THE THREAT OF FINANCIAL HARDSHIP
Life is full of risks. Most of them stem from events that no one else can do much about—the end of a love affair, a rejected first novel, a failure to win a coveted promotion. But some common hazards can be minimized by legislation. Indeed, many acts of government—food and drug laws, for example, or speed limits—can be described as efforts to reduce risk. One fre- quently used device for this purpose is some sort of mechanism that spreads the cost of misfortune widely and thereby softens the blow to individual victims.1 Compulsory unemployment and au- tomobile insurance are familiar examples. Through their use, the government gives peace of mind to large numbers of people while saving many others from acute distress.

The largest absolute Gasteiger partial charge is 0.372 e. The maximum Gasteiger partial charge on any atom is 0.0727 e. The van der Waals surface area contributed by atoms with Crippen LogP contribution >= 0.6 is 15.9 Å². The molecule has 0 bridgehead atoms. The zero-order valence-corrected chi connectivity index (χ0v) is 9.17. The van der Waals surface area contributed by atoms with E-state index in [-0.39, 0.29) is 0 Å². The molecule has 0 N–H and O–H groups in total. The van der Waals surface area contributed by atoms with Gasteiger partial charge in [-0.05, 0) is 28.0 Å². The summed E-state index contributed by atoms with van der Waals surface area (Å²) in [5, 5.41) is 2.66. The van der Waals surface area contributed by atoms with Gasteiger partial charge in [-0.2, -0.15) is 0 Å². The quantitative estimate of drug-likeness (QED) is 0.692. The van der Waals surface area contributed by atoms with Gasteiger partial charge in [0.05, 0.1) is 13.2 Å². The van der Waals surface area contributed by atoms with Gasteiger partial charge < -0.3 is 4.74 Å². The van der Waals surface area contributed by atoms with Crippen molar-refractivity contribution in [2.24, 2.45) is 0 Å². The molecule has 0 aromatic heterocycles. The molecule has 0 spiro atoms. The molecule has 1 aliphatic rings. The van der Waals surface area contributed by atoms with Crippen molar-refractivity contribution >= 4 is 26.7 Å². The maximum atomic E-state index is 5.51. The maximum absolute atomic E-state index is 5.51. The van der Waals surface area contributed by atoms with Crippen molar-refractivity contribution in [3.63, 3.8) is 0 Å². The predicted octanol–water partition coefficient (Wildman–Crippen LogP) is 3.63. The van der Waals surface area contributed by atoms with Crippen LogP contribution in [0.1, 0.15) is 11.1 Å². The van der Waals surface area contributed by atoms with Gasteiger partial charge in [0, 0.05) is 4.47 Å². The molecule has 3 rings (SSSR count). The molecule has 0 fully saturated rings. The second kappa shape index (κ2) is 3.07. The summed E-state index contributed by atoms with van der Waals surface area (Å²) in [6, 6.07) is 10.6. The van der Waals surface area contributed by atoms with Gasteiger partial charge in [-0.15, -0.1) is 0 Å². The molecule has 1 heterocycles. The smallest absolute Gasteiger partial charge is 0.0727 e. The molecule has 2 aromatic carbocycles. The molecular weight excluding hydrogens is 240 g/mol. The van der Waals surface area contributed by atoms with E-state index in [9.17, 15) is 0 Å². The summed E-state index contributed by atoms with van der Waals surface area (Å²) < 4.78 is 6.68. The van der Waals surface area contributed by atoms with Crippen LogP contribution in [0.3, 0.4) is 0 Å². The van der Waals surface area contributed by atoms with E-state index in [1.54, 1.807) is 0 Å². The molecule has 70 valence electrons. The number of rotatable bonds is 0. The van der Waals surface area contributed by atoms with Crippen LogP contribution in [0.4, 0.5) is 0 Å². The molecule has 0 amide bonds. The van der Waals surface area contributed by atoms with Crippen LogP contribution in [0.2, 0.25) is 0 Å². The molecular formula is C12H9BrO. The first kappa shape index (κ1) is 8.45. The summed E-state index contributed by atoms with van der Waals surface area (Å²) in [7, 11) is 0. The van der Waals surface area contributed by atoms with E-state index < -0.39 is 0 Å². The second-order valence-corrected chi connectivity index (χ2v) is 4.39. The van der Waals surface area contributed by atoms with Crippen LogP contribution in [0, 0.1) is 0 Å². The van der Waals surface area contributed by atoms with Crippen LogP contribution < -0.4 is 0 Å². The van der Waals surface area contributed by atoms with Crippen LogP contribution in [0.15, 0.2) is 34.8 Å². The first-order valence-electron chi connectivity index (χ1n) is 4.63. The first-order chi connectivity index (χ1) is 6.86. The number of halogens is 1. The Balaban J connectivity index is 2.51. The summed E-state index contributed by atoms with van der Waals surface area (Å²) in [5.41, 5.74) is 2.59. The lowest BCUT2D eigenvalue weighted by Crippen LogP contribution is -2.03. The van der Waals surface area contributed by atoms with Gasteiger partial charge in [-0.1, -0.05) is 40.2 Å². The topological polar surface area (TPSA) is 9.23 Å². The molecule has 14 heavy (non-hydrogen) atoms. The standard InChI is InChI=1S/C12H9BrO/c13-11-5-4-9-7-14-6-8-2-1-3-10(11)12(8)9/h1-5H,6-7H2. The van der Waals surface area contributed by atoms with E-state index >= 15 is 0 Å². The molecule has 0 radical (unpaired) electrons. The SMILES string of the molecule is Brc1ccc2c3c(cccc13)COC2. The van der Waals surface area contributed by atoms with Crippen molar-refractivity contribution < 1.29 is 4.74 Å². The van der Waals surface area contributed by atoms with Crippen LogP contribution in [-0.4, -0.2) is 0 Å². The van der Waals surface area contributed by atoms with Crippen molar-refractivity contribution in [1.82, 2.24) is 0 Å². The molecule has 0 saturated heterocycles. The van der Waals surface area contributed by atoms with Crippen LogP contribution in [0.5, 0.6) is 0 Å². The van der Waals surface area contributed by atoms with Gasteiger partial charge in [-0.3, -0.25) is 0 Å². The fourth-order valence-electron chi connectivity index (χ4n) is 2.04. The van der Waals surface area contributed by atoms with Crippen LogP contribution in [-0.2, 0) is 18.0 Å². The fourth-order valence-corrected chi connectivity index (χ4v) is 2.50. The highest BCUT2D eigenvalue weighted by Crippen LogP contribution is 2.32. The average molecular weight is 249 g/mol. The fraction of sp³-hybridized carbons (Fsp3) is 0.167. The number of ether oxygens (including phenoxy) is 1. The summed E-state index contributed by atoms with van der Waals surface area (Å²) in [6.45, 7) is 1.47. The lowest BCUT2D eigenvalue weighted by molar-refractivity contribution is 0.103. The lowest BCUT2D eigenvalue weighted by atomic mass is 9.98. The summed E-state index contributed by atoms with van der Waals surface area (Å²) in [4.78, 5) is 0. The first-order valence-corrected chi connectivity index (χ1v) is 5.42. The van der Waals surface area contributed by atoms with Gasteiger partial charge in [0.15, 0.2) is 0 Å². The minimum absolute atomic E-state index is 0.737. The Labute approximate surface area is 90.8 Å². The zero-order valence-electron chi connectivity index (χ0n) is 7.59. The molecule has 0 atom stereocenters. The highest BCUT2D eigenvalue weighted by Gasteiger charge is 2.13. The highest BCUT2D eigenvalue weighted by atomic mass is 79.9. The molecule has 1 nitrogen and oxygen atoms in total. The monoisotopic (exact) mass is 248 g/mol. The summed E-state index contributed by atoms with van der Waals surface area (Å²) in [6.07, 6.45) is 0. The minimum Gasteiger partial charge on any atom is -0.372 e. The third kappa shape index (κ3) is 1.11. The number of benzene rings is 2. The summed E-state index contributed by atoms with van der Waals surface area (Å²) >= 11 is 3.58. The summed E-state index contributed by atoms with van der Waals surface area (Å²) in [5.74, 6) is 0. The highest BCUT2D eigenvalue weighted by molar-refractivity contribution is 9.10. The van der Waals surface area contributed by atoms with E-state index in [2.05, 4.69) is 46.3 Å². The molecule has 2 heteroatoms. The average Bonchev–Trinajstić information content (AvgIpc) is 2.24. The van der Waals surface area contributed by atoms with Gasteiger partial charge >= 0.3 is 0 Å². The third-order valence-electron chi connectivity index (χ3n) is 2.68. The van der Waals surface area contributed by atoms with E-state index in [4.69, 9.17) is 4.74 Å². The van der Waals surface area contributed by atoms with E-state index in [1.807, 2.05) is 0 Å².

The economic crisis of 2007-2008 focused attention on a set of financial hazards that have persisted and increased in recent years, bringing mortgage foreclosures, bankruptcies, and other forms of economic hardship to millions of American families. Three risks are especially widespread: the possibility of having too little money for a satisfying retirement; the risk of falling ill without the means to pay for needed health care; and the threat of losing a job with the attendant loss of income and self-esteem. The worry and pain these risks have caused are sufficiently serious and long-lasting to warrant a search for policies that will bring relief and increased well-being.
Almost all older Americans enjoy at least a modicum of financial se- curity in retirement. Virtually all will receive Social Security benefits,